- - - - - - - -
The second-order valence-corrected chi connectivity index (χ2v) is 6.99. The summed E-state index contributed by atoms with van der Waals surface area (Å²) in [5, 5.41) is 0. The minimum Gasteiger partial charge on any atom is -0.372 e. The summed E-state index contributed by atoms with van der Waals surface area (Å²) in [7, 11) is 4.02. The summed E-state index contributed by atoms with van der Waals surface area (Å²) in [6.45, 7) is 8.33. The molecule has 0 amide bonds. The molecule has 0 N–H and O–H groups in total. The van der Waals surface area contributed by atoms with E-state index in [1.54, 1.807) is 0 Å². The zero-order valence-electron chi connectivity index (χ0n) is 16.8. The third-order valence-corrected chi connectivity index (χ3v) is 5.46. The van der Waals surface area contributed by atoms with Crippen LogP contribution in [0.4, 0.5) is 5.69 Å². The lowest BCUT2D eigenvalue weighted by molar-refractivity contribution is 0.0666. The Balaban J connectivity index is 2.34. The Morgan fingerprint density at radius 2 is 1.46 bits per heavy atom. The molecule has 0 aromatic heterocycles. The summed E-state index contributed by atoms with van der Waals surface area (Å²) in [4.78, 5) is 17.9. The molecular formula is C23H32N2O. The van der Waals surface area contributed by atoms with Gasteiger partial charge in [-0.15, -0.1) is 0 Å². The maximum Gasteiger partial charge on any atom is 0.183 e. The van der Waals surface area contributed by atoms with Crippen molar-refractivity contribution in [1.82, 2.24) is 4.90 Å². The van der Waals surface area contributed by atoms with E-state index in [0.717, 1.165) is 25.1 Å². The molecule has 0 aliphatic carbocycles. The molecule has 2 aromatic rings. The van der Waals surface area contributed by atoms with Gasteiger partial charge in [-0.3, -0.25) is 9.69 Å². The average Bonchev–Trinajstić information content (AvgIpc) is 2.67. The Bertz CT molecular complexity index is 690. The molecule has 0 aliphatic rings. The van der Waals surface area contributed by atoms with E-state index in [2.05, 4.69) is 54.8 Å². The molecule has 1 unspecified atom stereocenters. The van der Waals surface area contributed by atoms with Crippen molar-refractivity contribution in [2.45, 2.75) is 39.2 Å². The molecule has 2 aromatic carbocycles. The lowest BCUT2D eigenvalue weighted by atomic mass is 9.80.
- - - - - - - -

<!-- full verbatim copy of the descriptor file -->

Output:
The second-order valence-corrected chi connectivity index (χ2v) is 6.99. The summed E-state index contributed by atoms with van der Waals surface area (Å²) in [5, 5.41) is 0. The minimum Gasteiger partial charge on any atom is -0.372 e. The summed E-state index contributed by atoms with van der Waals surface area (Å²) in [7, 11) is 4.02. The summed E-state index contributed by atoms with van der Waals surface area (Å²) in [6.45, 7) is 8.33. The molecule has 0 amide bonds. The molecule has 0 N–H and O–H groups in total. The van der Waals surface area contributed by atoms with E-state index in [1.54, 1.807) is 0 Å². The zero-order valence-electron chi connectivity index (χ0n) is 16.8. The third-order valence-corrected chi connectivity index (χ3v) is 5.46. The van der Waals surface area contributed by atoms with Crippen LogP contribution in [0.4, 0.5) is 5.69 Å². The lowest BCUT2D eigenvalue weighted by molar-refractivity contribution is 0.0666. The Balaban J connectivity index is 2.34. The Morgan fingerprint density at radius 2 is 1.46 bits per heavy atom. The molecule has 0 aromatic heterocycles. The summed E-state index contributed by atoms with van der Waals surface area (Å²) in [4.78, 5) is 17.9. The molecular formula is C23H32N2O. The van der Waals surface area contributed by atoms with Gasteiger partial charge in [-0.15, -0.1) is 0 Å². The maximum Gasteiger partial charge on any atom is 0.183 e. The van der Waals surface area contributed by atoms with Crippen molar-refractivity contribution in [1.82, 2.24) is 4.90 Å². The van der Waals surface area contributed by atoms with E-state index in [0.717, 1.165) is 25.1 Å². The molecule has 0 aliphatic carbocycles. The molecule has 2 aromatic rings. The van der Waals surface area contributed by atoms with Gasteiger partial charge in [-0.3, -0.25) is 9.69 Å². The average Bonchev–Trinajstić information content (AvgIpc) is 2.67. The Bertz CT molecular complexity index is 690. The molecule has 0 aliphatic rings. The van der Waals surface area contributed by atoms with E-state index in [2.05, 4.69) is 54.8 Å². The molecule has 1 unspecified atom stereocenters. The van der Waals surface area contributed by atoms with Crippen molar-refractivity contribution in [2.45, 2.75) is 39.2 Å². The molecule has 2 aromatic carbocycles. The lowest BCUT2D eigenvalue weighted by atomic mass is 9.80.